Two Apps: Avare and iFly GPS

Two alternatives to the high-priced, subscription-based apps. Avare, is a free Android offering that does a lot for, well, nothing.

If the app market hasn’t quite reached stasis, it must be close to that. Our recent surveys suggest that only about 11 percent of pilots don’t fly with tablets or apps of any kind and that doesn’t leave much headroom for new entrants or for expansion of established players. So, buyers may be shifting from one app to another in search of something better or just different.

Two apps that we missed in our survey in last month’s issue are iFly GPS and an Android freebie called Avare. Both of these drew quite a few survey comments and thumps for us for missing them. (It’s an established rule of editorial surveys that at least something has to be overlooked.)

Our mea culpa is this brief review of both of these apps. Given that feature bloat is a recurring complaint from app users, both of these may have merit as capable but easier-to-use alternatives. Pricewise, Avare is a slam dunk, since it’s free. iFly GPS is competitively priced; cheaper than ForeFlight, comparable with the lower tier of Garmin Pilot, but no free or low-cost VFR option as WingX Pro offers.


iFly GPS, has a highly customizable basic map and overlay menu.

As apps go, iFly GPS is certainly one of the most platform flexible. There are versions for iOS, Android and Windows, meaning it can run on tablets like the Microsoft Surface. It began life on a dedicated tablet and that’s still available as the iFly 740b at $599. This is a 7-inch, bright-screen device that, although equipped with an internal battery, requires ship’s power for regular use. (We reviewed it in the May 2015 issue of Aviation Consumer.)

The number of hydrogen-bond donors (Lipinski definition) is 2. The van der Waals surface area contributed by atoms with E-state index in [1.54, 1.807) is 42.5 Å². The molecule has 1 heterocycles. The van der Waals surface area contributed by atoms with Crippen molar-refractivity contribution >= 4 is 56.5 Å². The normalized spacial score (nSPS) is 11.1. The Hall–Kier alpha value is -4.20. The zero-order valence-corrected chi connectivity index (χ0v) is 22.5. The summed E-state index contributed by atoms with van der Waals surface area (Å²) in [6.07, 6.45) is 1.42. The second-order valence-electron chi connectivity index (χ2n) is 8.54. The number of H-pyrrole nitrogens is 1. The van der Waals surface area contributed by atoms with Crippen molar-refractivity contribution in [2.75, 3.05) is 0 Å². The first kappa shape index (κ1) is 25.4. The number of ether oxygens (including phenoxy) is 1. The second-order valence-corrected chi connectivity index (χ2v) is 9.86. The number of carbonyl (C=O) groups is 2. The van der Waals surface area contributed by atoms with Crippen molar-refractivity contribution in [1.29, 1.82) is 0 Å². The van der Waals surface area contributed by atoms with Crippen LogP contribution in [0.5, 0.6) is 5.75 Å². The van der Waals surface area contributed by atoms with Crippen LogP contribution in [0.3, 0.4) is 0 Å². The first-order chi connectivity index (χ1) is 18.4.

Adventure Pilot offers the same capability in both iOS and Android versions for $79.99 a year for a basic VFR version and $129.99 for a combo VFR/IFR. You can run a 30-day free trial with all the data before buying. We trialed the app on a new Samsung Tab A 7-inch tablet with 32 GB of storage. 

Avare, features crisp runway extensions

And speaking of which, that’s enough storage for this app and then some. Because it draws the charts from data not raster scans, it’s pretty stingy with storage. I loaded charts for the U.S. east of the Mississippi and used only 4.7 GB of the tablet’s storage. The charts draw in crisp detail with little latency when scaling, although they soften at extreme scales. 

Like so many apps, iFly was born of need when co-developer Walter Boyd planned a trip to Mexico and found nothing appealing for navigation and planning. One design goal for iFly GPS was large buttons and simple operation. It hits both marks, in my view, but with one major annoyance: Even in still air, it occasionally doesn’t respond to the desired command or responds slowly. Another reader complained of this problem. It could be a function of the Tab A. This device’s performance is adequate, but it’s hardly top of the line. My iPad Air is both faster and more vibrant, but costs three times as much.

The iFly GPS default screen is a moving map that can be configured with sectionals, IFR low or high, a 3D EFIS or an instrument flight page. It doesn’t have split screen capability, such as WingX or ForeFlight, so it’s either the maps or the instruments. The app supports at least 11 ADS-B In hardware choices and thus will show weather and traffic. It also plots fuel prices and includes airport data from the Chart Supplement. 

A recent addition to iFly GPS—and still in beta when I tried it—is a powerful flight planning tool called Real Plan. You tell it where you’re departing from and flying to, specify avoidances and altitudes and it figures out the optimized routing. This is, however, a work in progress. It worked well for short flights, but choked on longer ones, failed to complete the task and asked for help with waypoints. A second or third try did the trick. I suspect this will improve as the feature matures.